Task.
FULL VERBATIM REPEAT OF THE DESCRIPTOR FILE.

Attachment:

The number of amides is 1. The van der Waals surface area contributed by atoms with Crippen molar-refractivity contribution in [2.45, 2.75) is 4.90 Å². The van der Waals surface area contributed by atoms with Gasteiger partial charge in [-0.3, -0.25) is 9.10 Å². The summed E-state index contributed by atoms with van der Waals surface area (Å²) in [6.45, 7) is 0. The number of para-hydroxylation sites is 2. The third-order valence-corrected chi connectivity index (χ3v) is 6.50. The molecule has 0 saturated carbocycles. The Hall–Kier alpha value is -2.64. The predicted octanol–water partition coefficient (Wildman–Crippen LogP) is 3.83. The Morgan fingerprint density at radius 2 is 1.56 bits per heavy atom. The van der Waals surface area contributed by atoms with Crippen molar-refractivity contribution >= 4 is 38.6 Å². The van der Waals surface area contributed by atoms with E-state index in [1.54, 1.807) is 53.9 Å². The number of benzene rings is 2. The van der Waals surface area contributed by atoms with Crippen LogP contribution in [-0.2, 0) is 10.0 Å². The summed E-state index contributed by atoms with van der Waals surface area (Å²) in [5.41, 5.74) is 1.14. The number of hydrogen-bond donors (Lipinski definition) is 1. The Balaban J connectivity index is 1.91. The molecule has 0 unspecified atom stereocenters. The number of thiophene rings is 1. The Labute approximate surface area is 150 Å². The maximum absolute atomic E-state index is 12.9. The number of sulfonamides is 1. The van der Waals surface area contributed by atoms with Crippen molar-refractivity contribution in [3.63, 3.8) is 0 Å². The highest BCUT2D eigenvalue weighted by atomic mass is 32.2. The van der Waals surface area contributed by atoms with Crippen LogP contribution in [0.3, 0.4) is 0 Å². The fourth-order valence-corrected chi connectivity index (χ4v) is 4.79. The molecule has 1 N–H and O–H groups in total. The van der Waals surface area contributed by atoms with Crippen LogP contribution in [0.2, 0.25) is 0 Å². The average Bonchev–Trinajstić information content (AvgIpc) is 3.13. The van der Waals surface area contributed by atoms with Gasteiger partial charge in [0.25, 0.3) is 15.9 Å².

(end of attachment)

The number of amides is 1. The van der Waals surface area contributed by atoms with Crippen molar-refractivity contribution in [2.45, 2.75) is 4.90 Å². The van der Waals surface area contributed by atoms with Gasteiger partial charge in [-0.3, -0.25) is 9.10 Å². The summed E-state index contributed by atoms with van der Waals surface area (Å²) in [6.45, 7) is 0. The number of para-hydroxylation sites is 2. The third-order valence-corrected chi connectivity index (χ3v) is 6.50. The molecule has 0 saturated carbocycles. The Hall–Kier alpha value is -2.64. The predicted octanol–water partition coefficient (Wildman–Crippen LogP) is 3.83. The Morgan fingerprint density at radius 2 is 1.56 bits per heavy atom. The van der Waals surface area contributed by atoms with Crippen molar-refractivity contribution >= 4 is 38.6 Å². The van der Waals surface area contributed by atoms with E-state index in [1.54, 1.807) is 53.9 Å². The number of benzene rings is 2. The van der Waals surface area contributed by atoms with Crippen LogP contribution in [-0.2, 0) is 10.0 Å². The summed E-state index contributed by atoms with van der Waals surface area (Å²) in [5.41, 5.74) is 1.14. The number of hydrogen-bond donors (Lipinski definition) is 1. The Balaban J connectivity index is 1.91. The molecule has 0 unspecified atom stereocenters. The number of thiophene rings is 1. The Labute approximate surface area is 150 Å². The maximum absolute atomic E-state index is 12.9. The number of sulfonamides is 1. The van der Waals surface area contributed by atoms with Crippen molar-refractivity contribution in [3.63, 3.8) is 0 Å². The highest BCUT2D eigenvalue weighted by atomic mass is 32.2. The van der Waals surface area contributed by atoms with Crippen LogP contribution in [0.3, 0.4) is 0 Å². The fourth-order valence-corrected chi connectivity index (χ4v) is 4.79. The molecule has 1 N–H and O–H groups in total. The van der Waals surface area contributed by atoms with Crippen LogP contribution in [0.2, 0.25) is 0 Å². The average Bonchev–Trinajstić information content (AvgIpc) is 3.13. The van der Waals surface area contributed by atoms with Gasteiger partial charge in [0.25, 0.3) is 15.9 Å².